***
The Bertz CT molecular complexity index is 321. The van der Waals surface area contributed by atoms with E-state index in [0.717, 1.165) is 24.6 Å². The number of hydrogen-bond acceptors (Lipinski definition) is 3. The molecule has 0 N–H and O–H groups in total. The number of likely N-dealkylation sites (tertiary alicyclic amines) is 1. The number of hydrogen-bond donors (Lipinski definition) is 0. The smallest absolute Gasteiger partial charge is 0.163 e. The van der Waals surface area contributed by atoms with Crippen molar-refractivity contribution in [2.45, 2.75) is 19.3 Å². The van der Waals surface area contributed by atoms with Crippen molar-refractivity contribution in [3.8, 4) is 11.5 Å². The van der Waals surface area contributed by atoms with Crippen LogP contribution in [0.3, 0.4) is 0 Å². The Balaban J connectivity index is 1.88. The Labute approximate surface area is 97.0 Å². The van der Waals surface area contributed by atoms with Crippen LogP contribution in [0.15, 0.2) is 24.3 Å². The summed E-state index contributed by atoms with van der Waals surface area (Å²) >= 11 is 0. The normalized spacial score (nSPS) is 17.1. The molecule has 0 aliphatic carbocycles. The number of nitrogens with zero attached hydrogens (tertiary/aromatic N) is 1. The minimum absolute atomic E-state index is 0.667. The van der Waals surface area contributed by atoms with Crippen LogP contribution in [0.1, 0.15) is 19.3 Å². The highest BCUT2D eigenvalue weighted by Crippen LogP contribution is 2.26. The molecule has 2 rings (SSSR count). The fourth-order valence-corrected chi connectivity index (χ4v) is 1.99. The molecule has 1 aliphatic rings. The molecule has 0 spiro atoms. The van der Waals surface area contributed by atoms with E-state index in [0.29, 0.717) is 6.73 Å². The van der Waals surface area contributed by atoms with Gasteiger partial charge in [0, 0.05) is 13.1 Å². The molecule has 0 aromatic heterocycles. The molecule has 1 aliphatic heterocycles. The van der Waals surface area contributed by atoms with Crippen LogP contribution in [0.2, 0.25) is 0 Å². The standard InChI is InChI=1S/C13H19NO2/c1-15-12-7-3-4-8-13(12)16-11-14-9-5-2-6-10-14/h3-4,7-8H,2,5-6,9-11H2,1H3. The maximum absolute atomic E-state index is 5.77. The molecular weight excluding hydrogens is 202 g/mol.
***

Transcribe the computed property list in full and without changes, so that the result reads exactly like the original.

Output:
The Bertz CT molecular complexity index is 321. The van der Waals surface area contributed by atoms with E-state index in [0.717, 1.165) is 24.6 Å². The number of hydrogen-bond acceptors (Lipinski definition) is 3. The molecule has 0 N–H and O–H groups in total. The number of likely N-dealkylation sites (tertiary alicyclic amines) is 1. The number of hydrogen-bond donors (Lipinski definition) is 0. The smallest absolute Gasteiger partial charge is 0.163 e. The van der Waals surface area contributed by atoms with Crippen molar-refractivity contribution in [2.45, 2.75) is 19.3 Å². The van der Waals surface area contributed by atoms with Crippen molar-refractivity contribution in [3.8, 4) is 11.5 Å². The van der Waals surface area contributed by atoms with Crippen LogP contribution in [0.3, 0.4) is 0 Å². The Balaban J connectivity index is 1.88. The Labute approximate surface area is 97.0 Å². The van der Waals surface area contributed by atoms with Crippen LogP contribution in [0.15, 0.2) is 24.3 Å². The summed E-state index contributed by atoms with van der Waals surface area (Å²) >= 11 is 0. The normalized spacial score (nSPS) is 17.1. The molecule has 0 aliphatic carbocycles. The number of nitrogens with zero attached hydrogens (tertiary/aromatic N) is 1. The minimum absolute atomic E-state index is 0.667. The van der Waals surface area contributed by atoms with Crippen LogP contribution in [0.1, 0.15) is 19.3 Å². The highest BCUT2D eigenvalue weighted by Crippen LogP contribution is 2.26. The molecule has 2 rings (SSSR count). The fourth-order valence-corrected chi connectivity index (χ4v) is 1.99. The molecule has 1 aliphatic rings. The molecule has 0 spiro atoms. The van der Waals surface area contributed by atoms with E-state index in [0.29, 0.717) is 6.73 Å². The van der Waals surface area contributed by atoms with Gasteiger partial charge in [0, 0.05) is 13.1 Å². The molecule has 0 aromatic heterocycles. The molecule has 1 aliphatic heterocycles. The van der Waals surface area contributed by atoms with Crippen LogP contribution in [0.2, 0.25) is 0 Å². The standard InChI is InChI=1S/C13H19NO2/c1-15-12-7-3-4-8-13(12)16-11-14-9-5-2-6-10-14/h3-4,7-8H,2,5-6,9-11H2,1H3. The maximum absolute atomic E-state index is 5.77. The molecular weight excluding hydrogens is 202 g/mol.